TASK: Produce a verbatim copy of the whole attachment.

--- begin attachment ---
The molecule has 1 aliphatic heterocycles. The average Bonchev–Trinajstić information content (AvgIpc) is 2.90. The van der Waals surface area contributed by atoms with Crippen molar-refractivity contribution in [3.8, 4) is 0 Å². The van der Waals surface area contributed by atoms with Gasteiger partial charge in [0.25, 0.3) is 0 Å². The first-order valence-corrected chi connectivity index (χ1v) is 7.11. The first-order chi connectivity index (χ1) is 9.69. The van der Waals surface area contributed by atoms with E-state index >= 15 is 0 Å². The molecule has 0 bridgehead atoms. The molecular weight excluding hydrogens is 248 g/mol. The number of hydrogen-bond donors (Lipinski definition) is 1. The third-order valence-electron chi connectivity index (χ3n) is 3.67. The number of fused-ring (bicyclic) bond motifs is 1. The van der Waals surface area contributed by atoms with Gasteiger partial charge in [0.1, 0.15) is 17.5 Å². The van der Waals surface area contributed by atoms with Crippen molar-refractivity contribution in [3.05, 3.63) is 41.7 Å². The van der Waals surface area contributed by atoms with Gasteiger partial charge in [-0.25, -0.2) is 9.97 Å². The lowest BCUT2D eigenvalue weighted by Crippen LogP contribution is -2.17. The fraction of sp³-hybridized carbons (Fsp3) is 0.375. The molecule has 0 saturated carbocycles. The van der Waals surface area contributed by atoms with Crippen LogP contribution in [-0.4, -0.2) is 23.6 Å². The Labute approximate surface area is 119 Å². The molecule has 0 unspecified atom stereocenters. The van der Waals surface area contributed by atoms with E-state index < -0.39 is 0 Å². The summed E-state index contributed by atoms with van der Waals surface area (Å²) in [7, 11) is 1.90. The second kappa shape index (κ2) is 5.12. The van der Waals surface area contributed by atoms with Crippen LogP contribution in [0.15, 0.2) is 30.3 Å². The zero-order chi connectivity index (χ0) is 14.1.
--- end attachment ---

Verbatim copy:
The molecule has 1 aliphatic heterocycles. The average Bonchev–Trinajstić information content (AvgIpc) is 2.90. The van der Waals surface area contributed by atoms with Crippen molar-refractivity contribution in [3.8, 4) is 0 Å². The van der Waals surface area contributed by atoms with Gasteiger partial charge in [0.25, 0.3) is 0 Å². The first-order valence-corrected chi connectivity index (χ1v) is 7.11. The first-order chi connectivity index (χ1) is 9.69. The van der Waals surface area contributed by atoms with E-state index >= 15 is 0 Å². The molecule has 0 bridgehead atoms. The molecular weight excluding hydrogens is 248 g/mol. The number of hydrogen-bond donors (Lipinski definition) is 1. The third-order valence-electron chi connectivity index (χ3n) is 3.67. The number of fused-ring (bicyclic) bond motifs is 1. The van der Waals surface area contributed by atoms with Gasteiger partial charge in [0.1, 0.15) is 17.5 Å². The van der Waals surface area contributed by atoms with Crippen molar-refractivity contribution in [3.05, 3.63) is 41.7 Å². The van der Waals surface area contributed by atoms with Gasteiger partial charge in [-0.25, -0.2) is 9.97 Å². The lowest BCUT2D eigenvalue weighted by Crippen LogP contribution is -2.17. The fraction of sp³-hybridized carbons (Fsp3) is 0.375. The molecule has 0 saturated carbocycles. The van der Waals surface area contributed by atoms with Crippen LogP contribution in [-0.4, -0.2) is 23.6 Å². The Labute approximate surface area is 119 Å². The molecule has 0 unspecified atom stereocenters. The van der Waals surface area contributed by atoms with E-state index < -0.39 is 0 Å². The summed E-state index contributed by atoms with van der Waals surface area (Å²) in [7, 11) is 1.90. The second kappa shape index (κ2) is 5.12. The van der Waals surface area contributed by atoms with Crippen LogP contribution in [0.15, 0.2) is 30.3 Å². The zero-order chi connectivity index (χ0) is 14.1.